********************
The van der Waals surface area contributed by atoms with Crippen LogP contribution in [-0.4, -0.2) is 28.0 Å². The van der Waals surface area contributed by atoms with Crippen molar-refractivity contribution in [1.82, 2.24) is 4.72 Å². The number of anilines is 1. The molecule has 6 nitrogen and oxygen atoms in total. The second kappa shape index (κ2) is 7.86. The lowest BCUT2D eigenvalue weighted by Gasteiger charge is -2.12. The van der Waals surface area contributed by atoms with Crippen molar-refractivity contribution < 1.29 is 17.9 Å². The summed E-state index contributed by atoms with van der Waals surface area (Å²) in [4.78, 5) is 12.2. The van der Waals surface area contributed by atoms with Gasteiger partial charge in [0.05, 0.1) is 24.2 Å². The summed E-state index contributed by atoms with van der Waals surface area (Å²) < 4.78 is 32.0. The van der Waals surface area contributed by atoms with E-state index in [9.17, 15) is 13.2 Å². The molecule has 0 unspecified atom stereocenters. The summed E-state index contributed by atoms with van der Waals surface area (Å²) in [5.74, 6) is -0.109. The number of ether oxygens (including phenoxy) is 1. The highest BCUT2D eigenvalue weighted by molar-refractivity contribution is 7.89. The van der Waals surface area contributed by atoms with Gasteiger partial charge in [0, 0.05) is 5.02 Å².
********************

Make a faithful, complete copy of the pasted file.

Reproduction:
The van der Waals surface area contributed by atoms with Crippen LogP contribution in [-0.4, -0.2) is 28.0 Å². The van der Waals surface area contributed by atoms with Crippen molar-refractivity contribution in [1.82, 2.24) is 4.72 Å². The number of anilines is 1. The molecule has 6 nitrogen and oxygen atoms in total. The second kappa shape index (κ2) is 7.86. The lowest BCUT2D eigenvalue weighted by Gasteiger charge is -2.12. The van der Waals surface area contributed by atoms with Crippen molar-refractivity contribution < 1.29 is 17.9 Å². The summed E-state index contributed by atoms with van der Waals surface area (Å²) in [4.78, 5) is 12.2. The van der Waals surface area contributed by atoms with Gasteiger partial charge in [0.05, 0.1) is 24.2 Å². The summed E-state index contributed by atoms with van der Waals surface area (Å²) < 4.78 is 32.0. The van der Waals surface area contributed by atoms with E-state index in [9.17, 15) is 13.2 Å². The molecule has 0 unspecified atom stereocenters. The summed E-state index contributed by atoms with van der Waals surface area (Å²) in [5.74, 6) is -0.109. The number of ether oxygens (including phenoxy) is 1. The highest BCUT2D eigenvalue weighted by molar-refractivity contribution is 7.89. The van der Waals surface area contributed by atoms with Gasteiger partial charge in [0, 0.05) is 5.02 Å².